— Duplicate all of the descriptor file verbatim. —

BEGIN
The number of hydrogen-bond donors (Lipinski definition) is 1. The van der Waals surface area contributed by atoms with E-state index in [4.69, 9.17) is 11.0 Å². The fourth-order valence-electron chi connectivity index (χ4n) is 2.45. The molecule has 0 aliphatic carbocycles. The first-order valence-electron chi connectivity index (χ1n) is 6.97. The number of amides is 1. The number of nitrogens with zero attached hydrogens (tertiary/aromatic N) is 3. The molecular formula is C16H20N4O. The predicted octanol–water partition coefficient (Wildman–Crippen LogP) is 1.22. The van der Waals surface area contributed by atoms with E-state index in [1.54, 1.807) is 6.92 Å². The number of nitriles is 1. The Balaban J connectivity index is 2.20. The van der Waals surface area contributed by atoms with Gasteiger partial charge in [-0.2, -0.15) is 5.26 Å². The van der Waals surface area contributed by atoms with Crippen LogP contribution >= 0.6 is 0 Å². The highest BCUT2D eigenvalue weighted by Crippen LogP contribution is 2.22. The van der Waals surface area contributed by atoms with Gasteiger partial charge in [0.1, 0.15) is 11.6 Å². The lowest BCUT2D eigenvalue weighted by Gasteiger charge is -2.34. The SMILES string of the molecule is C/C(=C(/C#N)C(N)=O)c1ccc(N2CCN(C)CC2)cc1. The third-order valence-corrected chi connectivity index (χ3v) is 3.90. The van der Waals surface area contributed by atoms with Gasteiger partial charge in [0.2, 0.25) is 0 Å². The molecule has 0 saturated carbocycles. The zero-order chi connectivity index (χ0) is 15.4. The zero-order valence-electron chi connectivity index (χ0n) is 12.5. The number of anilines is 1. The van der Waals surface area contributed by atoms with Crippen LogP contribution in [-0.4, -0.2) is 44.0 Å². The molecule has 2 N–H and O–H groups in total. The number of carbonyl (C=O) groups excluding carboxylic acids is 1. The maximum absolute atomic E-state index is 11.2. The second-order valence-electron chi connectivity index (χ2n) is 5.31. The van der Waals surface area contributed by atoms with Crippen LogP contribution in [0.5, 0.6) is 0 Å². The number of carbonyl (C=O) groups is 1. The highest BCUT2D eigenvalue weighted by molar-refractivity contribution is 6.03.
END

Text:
The number of hydrogen-bond donors (Lipinski definition) is 1. The van der Waals surface area contributed by atoms with E-state index in [4.69, 9.17) is 11.0 Å². The fourth-order valence-electron chi connectivity index (χ4n) is 2.45. The molecule has 0 aliphatic carbocycles. The first-order valence-electron chi connectivity index (χ1n) is 6.97. The number of amides is 1. The number of nitrogens with zero attached hydrogens (tertiary/aromatic N) is 3. The molecular formula is C16H20N4O. The predicted octanol–water partition coefficient (Wildman–Crippen LogP) is 1.22. The van der Waals surface area contributed by atoms with E-state index in [1.54, 1.807) is 6.92 Å². The number of nitriles is 1. The Balaban J connectivity index is 2.20. The van der Waals surface area contributed by atoms with Gasteiger partial charge in [-0.2, -0.15) is 5.26 Å². The van der Waals surface area contributed by atoms with Crippen LogP contribution >= 0.6 is 0 Å². The highest BCUT2D eigenvalue weighted by Crippen LogP contribution is 2.22. The van der Waals surface area contributed by atoms with Gasteiger partial charge in [0.1, 0.15) is 11.6 Å². The lowest BCUT2D eigenvalue weighted by Gasteiger charge is -2.34. The SMILES string of the molecule is C/C(=C(/C#N)C(N)=O)c1ccc(N2CCN(C)CC2)cc1. The third-order valence-corrected chi connectivity index (χ3v) is 3.90. The van der Waals surface area contributed by atoms with Gasteiger partial charge in [0.2, 0.25) is 0 Å². The molecule has 0 saturated carbocycles. The zero-order chi connectivity index (χ0) is 15.4. The zero-order valence-electron chi connectivity index (χ0n) is 12.5. The number of anilines is 1. The van der Waals surface area contributed by atoms with Crippen LogP contribution in [-0.4, -0.2) is 44.0 Å². The molecule has 2 N–H and O–H groups in total. The number of carbonyl (C=O) groups excluding carboxylic acids is 1. The maximum absolute atomic E-state index is 11.2. The second-order valence-electron chi connectivity index (χ2n) is 5.31. The van der Waals surface area contributed by atoms with Crippen LogP contribution in [0.5, 0.6) is 0 Å². The number of carbonyl (C=O) groups is 1. The highest BCUT2D eigenvalue weighted by molar-refractivity contribution is 6.03.